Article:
John Boehner, elected to represent the Eighth Congressional District of Ohio for an eighth term in November 2004, continues to be a key leader in the fight for a smaller, more accountable federal government.
Born in Cincinnati in November 1949 as one of 12 brothers and sisters, John has lived in Southwest Ohio his entire life. He and his wife Debbie have been married for 32 years. They have two daughters - Lindsay and Tricia - and live in the northern Cincinnati suburb of West Chester. After graduating from Cincinnati's Moeller High School, in 1968, John earned a bachelor's degree in business from Xavier University in Cincinnati in 1977.
Upon his graduation, he accepted a position with Nucite Sales, a small sales business in the packaging and plastics industry, and eventually became president of the firm. While working in the private sector, John entered the political arena - first serving as Union Township trustee from 1982 to 1984 and then as a representative to the Ohio state legislature from 1984 to 1990.
In 1990, he was elected to represent Ohio's Eighth Congressional District in the United States House of Representatives. During his tenure in the House, he has worked consistently to reform the federal government. His first two terms in the House were marked by an aggressive campaign to clean up Congress and make it more accountable to the American people. In fact, during his freshman year, Boehner and fellow members of the reform-minded "Gang of Seven" took on the House establishment and successfully closed the House Bank, uncovered "dine-and-dash" practices at the House Restaurant, and exposed drug sales and cozy cash-for-stamps deals at the House Post Office.
John was also active in education reform issues, despite serving in the minority at the time. In 1994, he passed legislation with strong bipartisan support allowing school districts to use their Title I funds for public school choice programs, under which parents could choose which public school their children would attend. Later, John was instrumental in crafting the Contract with America, the bold 100-day agenda for the 104th Congress that nationalized the 1994 elections. One of the Contract's cornerstones - the Congressional Accountability Act, requiring Congress to live under the same rules and regulations as the rest of the nation - bears the unmistakable imprint of his drive to reform the House.
The success of John's reform-minded agenda earned him election to the House Republican leadership after the Republican election victories in 1994. While in Congress, John has never lost sight of the need for greater fiscal responsibility in the federal government - a hallmark of his career as a small business owner. As House Republican Conference Chairman in the 104th and 105th Congress, John was a powerful voice in the fight to force Washington to stick to the strict spending limits in the Balanced Budget Act. And in September 1999, as Vice-Chairman of the House Administration Committee, John joined House Speaker Dennis Hastert to announce the first-ever "clean" independent audit of the House - a reform he first called for as a member of the Gang of Seven in 1992. "It was a proud day for the man who joined the committee in part because of his expertise in accountability and advocacy of government entities run by private-sector principles," Roll Call, a top Capitol Hill news source, observed.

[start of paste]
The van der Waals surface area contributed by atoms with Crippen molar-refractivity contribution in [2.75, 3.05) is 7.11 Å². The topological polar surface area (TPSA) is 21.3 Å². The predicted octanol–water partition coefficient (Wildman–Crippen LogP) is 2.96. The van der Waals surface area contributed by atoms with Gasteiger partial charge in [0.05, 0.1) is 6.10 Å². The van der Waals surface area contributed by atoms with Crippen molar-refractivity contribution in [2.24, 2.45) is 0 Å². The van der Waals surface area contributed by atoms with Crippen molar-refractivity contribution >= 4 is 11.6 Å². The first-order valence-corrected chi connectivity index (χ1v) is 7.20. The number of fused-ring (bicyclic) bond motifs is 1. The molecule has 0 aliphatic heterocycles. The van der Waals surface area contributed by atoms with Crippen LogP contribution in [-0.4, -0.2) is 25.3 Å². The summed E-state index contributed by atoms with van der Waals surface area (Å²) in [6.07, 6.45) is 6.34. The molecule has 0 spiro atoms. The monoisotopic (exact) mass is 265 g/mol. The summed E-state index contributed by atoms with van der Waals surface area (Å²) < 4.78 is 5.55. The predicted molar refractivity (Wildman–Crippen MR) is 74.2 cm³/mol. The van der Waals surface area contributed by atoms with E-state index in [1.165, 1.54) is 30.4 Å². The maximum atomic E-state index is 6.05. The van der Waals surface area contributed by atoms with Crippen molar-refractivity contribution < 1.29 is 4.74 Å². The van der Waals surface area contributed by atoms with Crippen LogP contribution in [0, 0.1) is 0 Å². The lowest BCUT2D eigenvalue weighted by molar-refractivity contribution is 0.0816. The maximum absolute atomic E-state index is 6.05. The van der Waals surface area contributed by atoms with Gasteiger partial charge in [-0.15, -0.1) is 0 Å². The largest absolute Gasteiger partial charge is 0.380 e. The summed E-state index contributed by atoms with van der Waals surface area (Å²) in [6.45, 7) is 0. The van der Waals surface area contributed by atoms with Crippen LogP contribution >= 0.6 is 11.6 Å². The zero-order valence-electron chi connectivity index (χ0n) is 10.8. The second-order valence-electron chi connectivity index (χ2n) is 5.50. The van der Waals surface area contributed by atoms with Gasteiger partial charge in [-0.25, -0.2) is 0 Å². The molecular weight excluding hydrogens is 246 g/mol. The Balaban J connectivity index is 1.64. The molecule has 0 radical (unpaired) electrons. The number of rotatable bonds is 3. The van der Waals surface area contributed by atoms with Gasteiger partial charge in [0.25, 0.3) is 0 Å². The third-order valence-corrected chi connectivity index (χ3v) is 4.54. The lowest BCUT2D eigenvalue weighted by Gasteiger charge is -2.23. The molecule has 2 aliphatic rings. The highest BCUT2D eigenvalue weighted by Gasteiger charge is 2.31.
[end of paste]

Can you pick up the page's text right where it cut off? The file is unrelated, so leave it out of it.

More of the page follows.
In January 2001, John opened a new chapter in his congressional career when he was selected by House Republicans to chair the House Committee on Education and the Workforce. In accepting the post, John pledged to work with his committee colleagues - "Republican and Democrat alike - to make positive reforms for Americans from grade school to the golden years." As committee chair, he has helped deliver on President George W. Bush's promise to reform America's education system. In May 2001, the House passed John's No Child Left Behind Act, a bill based on the President's reform plan, with overwhelmingly bipartisan support. This success was highlighted by The Almanac of American Politics, which noted, "Putting together a bipartisan education package on a committee which has long been one of the most partisan in Congress...was a considerable achievement. Boehner now seems to be a more powerful member than ever."
On January 8, 2002 President Bush culminated more than a year of intense legislative activity by signing the No Child Left Behind Act in Hamilton - a city in Boehner's congressional district. And he did so in what he called one of the most important places in America: a public school.
On the heels of this historic success, Boehner led the Education & the Workforce Committee in tackling a wide variety of other legislative priorities including measures to strengthen pension security, ensure higher education affordability and quality, reform special education programs, make health care more affordable, bring accountability to child nutrition programs, and expand school choice. Boehner also served for 15 years on the House Agriculture Committee, including most recently as Vice-Chairman of the panel.